radio it's normally not necessary, but since we work by
appointments, walk-ins for amp and sub installs, speakers
and remote starters and such are difficult to fit in because
of the amount of time they take. It would be suggested to
call rather than stopping by to see if there are any
cancellations for that day.
How many keys do I need to bring with me for the
- Most cars we only need the one key, but on most 2000's
and up Chrysler, Ford and Mazda vehicles, 2 original keys
are absolutely necessary. On these cars, the way the
anti-theft system works, we have to unlock the computer and
program in the needed security module to be accepted as a
new key. Now, these need to be 2 original keys, and no
copies. For these cars, the security module literally gets
programmed to be recognized as an additional key. Each key
has a chip inside of it, and each is unique. If we are using
a copied key, the computer sees that we are just putting in
the same key in twice and won't work. If your car only came
with 1 key, you will need to get a new one cut and brought
to the dealership to get hooked to their computer and
programmed in. This service typically starts at over $100
and up to $300-$400, depending on the manufacturer. This is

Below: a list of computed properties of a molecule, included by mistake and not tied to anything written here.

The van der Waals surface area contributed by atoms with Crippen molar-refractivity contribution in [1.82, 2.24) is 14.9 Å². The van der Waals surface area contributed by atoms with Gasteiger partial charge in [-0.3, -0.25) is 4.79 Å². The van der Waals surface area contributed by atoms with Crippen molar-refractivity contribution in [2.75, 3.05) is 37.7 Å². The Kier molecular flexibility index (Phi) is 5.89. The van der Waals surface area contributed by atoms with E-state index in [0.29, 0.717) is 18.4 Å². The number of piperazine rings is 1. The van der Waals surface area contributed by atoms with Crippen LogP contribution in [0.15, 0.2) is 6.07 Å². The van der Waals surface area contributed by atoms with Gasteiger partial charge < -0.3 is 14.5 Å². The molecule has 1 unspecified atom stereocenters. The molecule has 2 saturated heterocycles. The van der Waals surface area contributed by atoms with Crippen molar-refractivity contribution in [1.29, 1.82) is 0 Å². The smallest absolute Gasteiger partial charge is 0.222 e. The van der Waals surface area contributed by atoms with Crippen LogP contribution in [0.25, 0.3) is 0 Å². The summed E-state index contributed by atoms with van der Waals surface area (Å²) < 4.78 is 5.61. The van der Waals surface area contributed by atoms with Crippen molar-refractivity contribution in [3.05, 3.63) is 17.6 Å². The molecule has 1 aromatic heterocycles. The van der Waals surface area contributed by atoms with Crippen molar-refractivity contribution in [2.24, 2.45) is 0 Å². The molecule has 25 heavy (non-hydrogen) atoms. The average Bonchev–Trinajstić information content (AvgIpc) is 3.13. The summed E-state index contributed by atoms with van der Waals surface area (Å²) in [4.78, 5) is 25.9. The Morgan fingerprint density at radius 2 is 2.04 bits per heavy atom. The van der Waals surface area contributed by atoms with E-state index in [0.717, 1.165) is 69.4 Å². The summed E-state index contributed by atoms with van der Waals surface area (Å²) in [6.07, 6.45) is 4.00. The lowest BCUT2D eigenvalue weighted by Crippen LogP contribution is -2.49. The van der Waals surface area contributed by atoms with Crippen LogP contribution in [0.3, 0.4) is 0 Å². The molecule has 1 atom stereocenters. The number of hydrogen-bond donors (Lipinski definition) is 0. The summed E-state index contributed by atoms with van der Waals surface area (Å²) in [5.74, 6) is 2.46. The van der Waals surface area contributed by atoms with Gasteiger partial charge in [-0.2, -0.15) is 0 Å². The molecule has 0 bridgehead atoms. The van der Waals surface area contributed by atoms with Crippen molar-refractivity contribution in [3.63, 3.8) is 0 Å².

a common unforeseen cost that can get added to the total
installation cost of getting a remote starter installed.
Do I really need to have a security bypass module?
- Yes you do. Even if the car doesn't have a factory
alarm, starting around 1993 and mostly standard come 2000,
car manufacturers started to implement systems so that it's
not possible to start the car without a key, as to try to
eliminate the possibility of "hot-wiring" a car. Without the
security module, the anti-theft system will think the car is
trying to be stolen, and not allow the car to start,
effectively rendering your remote starter useless.
What's the range of your remote starters, keyless entry and
- The models we carry offers a variety of different
ranges. The basic 4-button unit gets a range of
approximately 650 feet and the the LCD fob gets a range of
1000 feet. Our units come standard with the extended range
antenna, which get a range of up to 2000 feet. There are
also models available with the ability of transmitting up to
1 Mile. The range of course will vary depending on the
weather conditions, RF interference and objects that the
signal may have to travel through to reach the receiver.
I need a new remote, or would like to purchase an additional
remote. Is that possible?
- Yes that's no problem. On the units we sell, they do
come with 2 remotes, but if you would like a 3rd remote, or
you would like to replace a broken or even a lost remote, we
carry and can get remotes for units we do and have carried
in the past, as well as some OEM remotes.
Can you install a remote starter in a stick shift/manual
- Unfortunately at this time we do not. When it comes to
a manual transmission vehicle, there is no fault-proof
safeguard against the car being able to start while it's in
gear. We do know of places that we can suggest if you wish
to get one installed.
you install a remote starter in a diesel?
- Yes we can. We carry remote starters that have a
diesel mode that will allow the glow plugs to ready before
the vehicle starts.